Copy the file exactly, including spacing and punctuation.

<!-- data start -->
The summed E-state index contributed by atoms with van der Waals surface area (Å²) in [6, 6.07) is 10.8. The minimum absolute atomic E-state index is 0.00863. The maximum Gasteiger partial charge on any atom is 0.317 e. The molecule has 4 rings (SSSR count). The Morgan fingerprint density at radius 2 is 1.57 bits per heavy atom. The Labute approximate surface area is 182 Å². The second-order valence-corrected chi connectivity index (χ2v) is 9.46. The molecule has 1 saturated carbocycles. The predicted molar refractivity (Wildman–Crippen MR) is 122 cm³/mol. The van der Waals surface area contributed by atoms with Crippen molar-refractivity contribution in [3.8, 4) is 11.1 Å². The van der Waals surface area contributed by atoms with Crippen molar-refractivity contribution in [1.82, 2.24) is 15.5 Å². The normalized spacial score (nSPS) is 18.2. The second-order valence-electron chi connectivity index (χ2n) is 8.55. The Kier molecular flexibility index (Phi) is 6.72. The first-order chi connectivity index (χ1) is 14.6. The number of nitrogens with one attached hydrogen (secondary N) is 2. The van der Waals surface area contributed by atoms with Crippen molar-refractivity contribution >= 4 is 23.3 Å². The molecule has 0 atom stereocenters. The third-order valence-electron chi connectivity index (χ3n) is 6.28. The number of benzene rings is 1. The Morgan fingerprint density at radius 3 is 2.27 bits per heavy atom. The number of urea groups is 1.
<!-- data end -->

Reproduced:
The summed E-state index contributed by atoms with van der Waals surface area (Å²) in [6, 6.07) is 10.8. The minimum absolute atomic E-state index is 0.00863. The maximum Gasteiger partial charge on any atom is 0.317 e. The molecule has 4 rings (SSSR count). The Morgan fingerprint density at radius 2 is 1.57 bits per heavy atom. The Labute approximate surface area is 182 Å². The second-order valence-corrected chi connectivity index (χ2v) is 9.46. The molecule has 1 saturated carbocycles. The predicted molar refractivity (Wildman–Crippen MR) is 122 cm³/mol. The van der Waals surface area contributed by atoms with Crippen molar-refractivity contribution in [3.8, 4) is 11.1 Å². The van der Waals surface area contributed by atoms with Crippen molar-refractivity contribution in [1.82, 2.24) is 15.5 Å². The normalized spacial score (nSPS) is 18.2. The second-order valence-electron chi connectivity index (χ2n) is 8.55. The Kier molecular flexibility index (Phi) is 6.72. The first-order chi connectivity index (χ1) is 14.6. The number of nitrogens with one attached hydrogen (secondary N) is 2. The van der Waals surface area contributed by atoms with Crippen molar-refractivity contribution >= 4 is 23.3 Å². The molecule has 0 atom stereocenters. The third-order valence-electron chi connectivity index (χ3n) is 6.28. The number of benzene rings is 1. The Morgan fingerprint density at radius 3 is 2.27 bits per heavy atom. The number of urea groups is 1.